TSMC expects its Q1 2022 revenue to be between $16.6 billion and $17.2 billion (up sequentially and year-over-year) and its gross profit margin to be between 53% and 55%.
More Orders for Leading-Edge Nodes Incoming
Last year, TSMC said it would spend $100 billion over the following three years on new manufacturing capacities and research and development (R & R&D). If the company keeps increasing its CapEx in 2023, then TSMC's investments in CapEx and R&D will exceed $100 billion in the 2021 – 2023 period quite significantly. But there are good reasons behind this move.
While the share of advanced and leading-edge nodes in TSMC's revenue has been increasing in recent years, it is noteworthy that two large customers — Nvidia and Qualcomm — began to outsource a significant portion of their sophisticated chips to Samsung Foundry in 2020. Yet it does not look like either are particularly happy with the outcome, which is why both are rumored to be returning to TSMC in 2022 with their upcoming designs.
Considering that Intel is also beginning to outsource some of its most advanced components to TSMC, it is evident that the foundry is on track to significantly increase production using its N5 fabrication process in 2022 and then N3 manufacturing technology in the 2023 – 2024 period. In addition, while there are rumors that AMD and MediaTek plan to adopt a multi-foundry/dual-source approach with some of their products going forward, both companies are already on long-term agreements (LTAs) with TSMC (with some prepayments made), so they are not reducing their orders to the No. 1 foundry in the foreseeable future.
N5 will be a very long-lived node for TSMC both because of decent yields and ample capacity as well as various performance and die size-optimized versions of the process. Industry observers believe that N3 will be another win for the contract manufacturer as Samsung Foundry's plan to adopt gate-all-around transistors for its 3GAE/3GAP nodes adds uncertainties. It also remains to be seen how competitive Intel Foundry Services will be in 2024 – 2025.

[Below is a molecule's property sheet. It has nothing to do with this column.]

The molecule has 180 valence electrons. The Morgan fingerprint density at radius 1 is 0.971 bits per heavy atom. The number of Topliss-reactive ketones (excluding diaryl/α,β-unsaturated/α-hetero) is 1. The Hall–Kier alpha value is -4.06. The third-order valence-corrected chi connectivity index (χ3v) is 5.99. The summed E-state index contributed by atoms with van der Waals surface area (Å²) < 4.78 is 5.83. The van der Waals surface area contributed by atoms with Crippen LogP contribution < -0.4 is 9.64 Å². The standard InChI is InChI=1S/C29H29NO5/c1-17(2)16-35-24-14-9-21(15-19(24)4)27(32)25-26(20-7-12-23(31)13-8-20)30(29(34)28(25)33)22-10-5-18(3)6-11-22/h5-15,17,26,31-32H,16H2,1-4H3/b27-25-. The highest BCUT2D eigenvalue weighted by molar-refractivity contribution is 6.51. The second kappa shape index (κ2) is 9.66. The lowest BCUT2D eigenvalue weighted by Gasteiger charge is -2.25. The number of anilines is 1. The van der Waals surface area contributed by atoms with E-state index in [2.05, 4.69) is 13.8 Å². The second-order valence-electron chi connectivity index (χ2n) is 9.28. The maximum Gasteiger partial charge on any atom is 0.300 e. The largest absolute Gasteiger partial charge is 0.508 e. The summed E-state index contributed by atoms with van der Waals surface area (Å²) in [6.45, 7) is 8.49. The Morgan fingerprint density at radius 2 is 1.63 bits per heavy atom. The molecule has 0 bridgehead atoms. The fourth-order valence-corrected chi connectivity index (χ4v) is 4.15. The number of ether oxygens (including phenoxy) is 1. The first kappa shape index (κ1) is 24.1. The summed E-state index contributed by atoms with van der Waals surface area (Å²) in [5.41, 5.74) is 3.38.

"The return of Nvidia Qualcomm to adopt N3 in 2023 – 2024 speaks volumes about TSMC as the only credible advanced node foundry, in our view," Szeho Ng, an analyst with China Renaissance, wrote in a note to clients. "We believe that Nvidia will start sole sourcing some of its N5 products (next-generation HPC server GPU – 'Hopper' H100 signifying its foray into MCM/multi-chip module design) from TSMC this year. […] The next generation gaming GPU (GeForce RTX 40-series) may, however, still be dual-sourced from TSMC and Samsung on N4/5 for diversification purposes, in our view."
While TSMC's plan to spend up to $44 billion on new capacities seems bold (since this is the largest sum ever spent on new fab capacity by one company in a year), TSMC has a lot of motivations to be optimistic about future demand to expand its capabilities.
The ongoing megatrends (5G, AI, HPC, digitization, etc.) will drive demand for all types of semiconductors quite significantly in the coming years. Furthermore, there are three major customers — Intel, Nvidia, and Qualcomm — that intend to adopt TSMC's advanced and leading-edge nodes for their high-volume products in the 2022 – 2024 timeframe. Finally, TSMC's existing top customers (Apple, AMD, MediaTek) that have been increasing their market shares quite steadily in recent years will require more capacity in 2022 – 2023 to support their growth.